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What Are My Figurines Made Of?

A few years ago I picked up a bunch of small animal figurines at an auction. They were quite detailed, but you could see they were homemade.

One person I asked said they might be from a very old craft which some how hardend flour and salt into a molding clay that has considerable weight. This clay is way past plaster. It can only break in chunks.

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I was wondering if anyone out there might know about such a substance.

The dog I am holding right now is 5 inches long about an inch and a half wide, yet weighs well over a pound in bulk.

Yes, I know what the clays used in kilns are like. They aren't this.

I got these animals in Amish country. I have never seen anything like them since.

A clue all these animals are very white. A few have been glazed.
ANYBODY - PLEASE? - Mr.Thrifty

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January 22, 20050 found this helpful

Would it be possible to post a picture of your figurines to help us to figure out what they are made of.

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January 23, 20050 found this helpful

I doubt a picture would do much .You have to feel the weight and texture of these figures. Has anybody heard of such a clay made with Salt/Flour and such .An No it isn's in anway PLAY DOUGH. Play Dough dries out and has lttle weight.

I have tried researching this stuff on the web. Maybe somebody can give other websites I might have missed.

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By guest (Guest Post)
January 24, 20050 found this helpful

They may be old chalk figurines they used to give away at carnivals, circuses, etc. If they are, they may be worth a pretty penny!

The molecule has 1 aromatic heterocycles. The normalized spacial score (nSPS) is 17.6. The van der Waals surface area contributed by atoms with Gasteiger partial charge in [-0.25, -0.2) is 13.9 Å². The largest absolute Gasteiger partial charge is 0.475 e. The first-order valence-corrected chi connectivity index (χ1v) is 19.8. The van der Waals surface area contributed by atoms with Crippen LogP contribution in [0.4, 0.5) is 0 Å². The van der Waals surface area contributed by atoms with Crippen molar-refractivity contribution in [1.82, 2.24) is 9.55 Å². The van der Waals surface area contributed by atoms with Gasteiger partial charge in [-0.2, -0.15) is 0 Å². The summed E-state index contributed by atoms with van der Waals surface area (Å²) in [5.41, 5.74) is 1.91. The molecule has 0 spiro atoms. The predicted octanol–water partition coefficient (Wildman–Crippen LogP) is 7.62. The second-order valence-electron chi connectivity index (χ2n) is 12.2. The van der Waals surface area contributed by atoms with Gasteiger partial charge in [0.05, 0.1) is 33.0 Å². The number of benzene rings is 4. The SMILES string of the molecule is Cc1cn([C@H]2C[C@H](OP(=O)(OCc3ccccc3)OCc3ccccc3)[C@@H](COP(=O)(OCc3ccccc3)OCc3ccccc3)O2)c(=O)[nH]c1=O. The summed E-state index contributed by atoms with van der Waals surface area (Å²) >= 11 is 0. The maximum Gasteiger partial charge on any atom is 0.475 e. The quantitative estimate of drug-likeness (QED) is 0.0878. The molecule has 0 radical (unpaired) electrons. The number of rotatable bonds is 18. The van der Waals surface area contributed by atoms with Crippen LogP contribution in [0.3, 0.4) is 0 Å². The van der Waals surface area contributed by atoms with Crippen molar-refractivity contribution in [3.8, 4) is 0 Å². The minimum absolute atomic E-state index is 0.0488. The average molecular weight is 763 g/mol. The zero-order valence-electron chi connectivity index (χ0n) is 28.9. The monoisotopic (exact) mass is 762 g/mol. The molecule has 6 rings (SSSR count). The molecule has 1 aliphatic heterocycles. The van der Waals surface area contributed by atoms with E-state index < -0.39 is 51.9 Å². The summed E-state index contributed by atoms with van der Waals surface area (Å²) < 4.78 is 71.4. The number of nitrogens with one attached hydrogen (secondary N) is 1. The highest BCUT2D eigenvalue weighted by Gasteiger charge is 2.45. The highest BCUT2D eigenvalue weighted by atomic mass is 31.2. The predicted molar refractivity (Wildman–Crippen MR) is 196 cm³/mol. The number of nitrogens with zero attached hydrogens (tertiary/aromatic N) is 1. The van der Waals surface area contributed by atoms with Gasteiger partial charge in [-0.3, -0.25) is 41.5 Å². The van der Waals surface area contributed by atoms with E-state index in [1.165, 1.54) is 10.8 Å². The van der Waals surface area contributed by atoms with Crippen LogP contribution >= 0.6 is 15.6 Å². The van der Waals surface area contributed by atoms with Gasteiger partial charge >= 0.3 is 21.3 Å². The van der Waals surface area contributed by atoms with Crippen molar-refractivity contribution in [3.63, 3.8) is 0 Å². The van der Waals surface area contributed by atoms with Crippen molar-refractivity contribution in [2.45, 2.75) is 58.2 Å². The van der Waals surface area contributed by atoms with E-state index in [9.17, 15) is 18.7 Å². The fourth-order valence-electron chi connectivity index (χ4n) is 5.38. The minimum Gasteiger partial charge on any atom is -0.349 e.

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By guest (Guest Post)
January 24, 20050 found this helpful

On an antique show, they showed a group of figurines made from old electrician's porcelain, which could be moulded, painted and fired to keep its shape. I can't remember the name of it, but it was as brittle and white as top quality porcelain. I believe they used it in the beginning / middle of the century for electrical work.

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By guest (Guest Post)
January 26, 20050 found this helpful

A salt and flour dough is made from 2 c flour, 1/2 c salt and 1/2 c warm water and you knead it for about 10 minutes until the texture is smooth, not grainy. It is worked as you like and baked in a slow oven(200 degrees) until completely dry.

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July 16, 20110 found this helpful

I have a Victorian couple made out of the same stuff you are talking about. But a lot of the paint is worn off. I've been holding onto it for years because I have never seen anything like it before.

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